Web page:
The Catalytic Partial Oxidation (CPO) of two octane isomers, 2,2,4-trimethyl pentane (iso-octane) and n-octane, chosen as representative of gasoline is investigated by means of adiabatic tests and mathematical modeling. CPO experiments were carried out in a lab scale auto-thermal reformer with honeycomb monolith catalysts (2% Rh/Î±-Al2O3), equipped with probes for spatially resolved measurements of temperature and concentration. Tests were performed with about 50% N2dilution to prevent risks of deactivation due to catalyst over temperature. The CPO of the two isomers follows similar reaction pathways, which mainly consist of the exothermic combustion reaction and the endothermic steam reforming. This results in a close similarity of the concentration profiles of the main species and of the temperature profiles obtained with the two isomers. On the other hand, gas phase reactions proceed to a different extent and bring about a different distribution of thermal cracking products, iso-octane being more reactive and selective to iso-butylene and propene, while n-octane being selective to ethylene. Coke formation was observed upon adiabatic tests which was responsible for partial deactivation of the reforming zone of the catalyst. Post mortem TPO tests show that n-octane exhibits a higher tendency to coke deposition than iso-octane in the adopted CPO conditions. Thermodynamic and modeling calculations show that the risk of coking can be reduced by using exhaust gas recycling instead of N2to dilute the reactants.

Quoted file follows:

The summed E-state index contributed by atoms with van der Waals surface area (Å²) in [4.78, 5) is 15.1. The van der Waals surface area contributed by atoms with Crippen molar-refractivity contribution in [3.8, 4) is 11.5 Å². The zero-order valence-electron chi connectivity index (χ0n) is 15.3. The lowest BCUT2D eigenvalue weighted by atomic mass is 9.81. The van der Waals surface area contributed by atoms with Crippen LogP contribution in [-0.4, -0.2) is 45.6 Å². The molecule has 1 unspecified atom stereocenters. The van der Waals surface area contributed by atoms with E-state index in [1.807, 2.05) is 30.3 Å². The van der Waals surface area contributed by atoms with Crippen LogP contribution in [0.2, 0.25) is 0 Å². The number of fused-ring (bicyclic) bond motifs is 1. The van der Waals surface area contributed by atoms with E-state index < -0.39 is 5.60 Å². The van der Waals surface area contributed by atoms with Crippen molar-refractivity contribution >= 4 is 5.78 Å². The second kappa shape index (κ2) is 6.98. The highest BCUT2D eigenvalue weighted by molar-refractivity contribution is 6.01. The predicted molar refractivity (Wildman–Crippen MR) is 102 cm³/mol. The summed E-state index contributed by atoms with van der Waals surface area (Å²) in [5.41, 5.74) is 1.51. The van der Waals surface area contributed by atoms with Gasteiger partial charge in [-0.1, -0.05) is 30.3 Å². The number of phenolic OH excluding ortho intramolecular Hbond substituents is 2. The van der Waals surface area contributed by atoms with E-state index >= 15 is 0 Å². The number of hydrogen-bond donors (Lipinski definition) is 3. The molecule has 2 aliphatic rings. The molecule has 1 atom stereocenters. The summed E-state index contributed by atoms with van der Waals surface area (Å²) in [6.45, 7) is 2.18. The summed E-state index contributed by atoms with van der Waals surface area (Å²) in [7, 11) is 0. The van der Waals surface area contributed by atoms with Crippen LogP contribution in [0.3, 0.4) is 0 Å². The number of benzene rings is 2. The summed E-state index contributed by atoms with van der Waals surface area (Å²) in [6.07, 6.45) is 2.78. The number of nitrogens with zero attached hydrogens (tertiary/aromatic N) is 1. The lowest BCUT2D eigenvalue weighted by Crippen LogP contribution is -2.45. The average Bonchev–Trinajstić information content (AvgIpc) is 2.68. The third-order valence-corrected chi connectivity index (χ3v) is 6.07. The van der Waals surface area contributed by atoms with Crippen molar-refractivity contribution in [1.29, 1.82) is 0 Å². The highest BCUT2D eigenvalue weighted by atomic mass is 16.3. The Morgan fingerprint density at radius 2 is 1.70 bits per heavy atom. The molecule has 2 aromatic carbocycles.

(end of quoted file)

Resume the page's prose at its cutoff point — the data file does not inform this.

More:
|Titolo:||Catalytic partial oxidation of n-octane and iso-octane: Experimental and modeling results|
|Data di pubblicazione:||2017|
|Appare nelle tipologie:||01.1 Articolo in Rivista|
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|Groppi-Beretta_HydroEn 17.pdf||Post-Print (DRAFT o Author’s Accepted Manuscript-AAM)||Accesso riservato|